Folders are kept in a labeled file crate in the classroom. Before class I spread them out on this table which is directly in front of the door as they come in. I write a number at the top left of each folder, so that students can easily find their own without knocking everyone else's on the floor.
When they leave, the kids drop their folders in the crate. I pick up the stack on my way out to hall duty, and put them in numerical order as I rule the halls with the iron fist of justice. I keep the crates below the table, so they're easy to switch out.
If I have a smaller class or two, I combine crates to save space.
This may seem like a lot of work, but here a few things to consider:
1) The first time you assemble the folders, it will take a long time. It will go significantly faster subsequent times, especially since you will obviously recruit students to help you : ).
2) The whole grading/printing grade report/stapling/writing grade percentage routine probably sounds time consuming. I've found it actually saves me a TON of time, and extra hassles.
-I never have to take time out of class to pass out/collect things.
-I never have to worry about keeping track of papers for absent students, because I've already put them in the folders.
-Since all student work is kept in the folders, it has completely eliminated the student claim of "I turned it in! You lost it!"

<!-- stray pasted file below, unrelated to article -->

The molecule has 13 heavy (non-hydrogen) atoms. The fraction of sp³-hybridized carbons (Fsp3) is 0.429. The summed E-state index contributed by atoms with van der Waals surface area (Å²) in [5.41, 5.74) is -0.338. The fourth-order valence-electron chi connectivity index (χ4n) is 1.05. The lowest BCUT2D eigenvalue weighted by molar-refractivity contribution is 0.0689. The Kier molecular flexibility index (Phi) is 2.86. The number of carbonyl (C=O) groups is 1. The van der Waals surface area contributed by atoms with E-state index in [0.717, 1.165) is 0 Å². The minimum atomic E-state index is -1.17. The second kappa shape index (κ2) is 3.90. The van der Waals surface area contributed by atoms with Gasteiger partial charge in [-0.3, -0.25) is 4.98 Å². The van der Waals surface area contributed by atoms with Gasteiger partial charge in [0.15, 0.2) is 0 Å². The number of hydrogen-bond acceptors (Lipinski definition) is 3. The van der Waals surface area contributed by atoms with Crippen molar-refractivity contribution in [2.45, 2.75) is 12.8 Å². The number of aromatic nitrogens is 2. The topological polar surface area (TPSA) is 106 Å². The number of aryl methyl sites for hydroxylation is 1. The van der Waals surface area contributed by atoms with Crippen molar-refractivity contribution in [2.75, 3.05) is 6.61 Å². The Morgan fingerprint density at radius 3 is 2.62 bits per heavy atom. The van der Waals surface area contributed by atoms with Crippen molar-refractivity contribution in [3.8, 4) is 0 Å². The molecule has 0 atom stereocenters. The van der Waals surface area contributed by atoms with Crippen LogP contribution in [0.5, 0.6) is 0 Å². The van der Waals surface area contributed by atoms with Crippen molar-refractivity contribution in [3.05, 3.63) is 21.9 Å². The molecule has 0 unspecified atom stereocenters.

-Giving the weekly printout eliminates "I didn't know..."; also, it's easy to catch if I make a silly data entry mistake (like when you accidentally input a 20 point assignment as 200 points...).
-I never have kids pestering me to see their grades because they know they will see them the first day of every week. I do have the occasional kid who wants to argue during the last week of the quarter, but they don't have a leg to stand on.
-Filling in the percentage on a weekly basis forces me to stay on top of my grading so I don't get behind.
-More than that, I am ready at a moment's notice for a surprise parent meeting or a last minute invitation to an IEP meeting, because I can just grab the student's folder and show numerical progress over the quarter (since I teach home ec, that's all the parents want to know from me - the grade percentage, nothing about their actual learning). Sad, but true.
Some Random Details
-So far I've only used paper folders, which really only last a semester. Since they only cost 10 cents a piece in August, I don't mind this - I just make sure I buy enough in July/August for both terms, because the price goes up to almost 50 cents a piece the rest of the year.
-There will be kids who somehow manage to completely tear theirs up, even though they never leave the classroom. I make sure the kids know at the beginning of the semester that should such disaster strike, it will be their responsibility to fix the folder or replace it. In the correct color.
-Be prepared for artwork to appear. Perhaps stress that any added decor needs to be school appropriate.
So, that's my folder system. I love it - hopefully there was something in all of this that can help you out!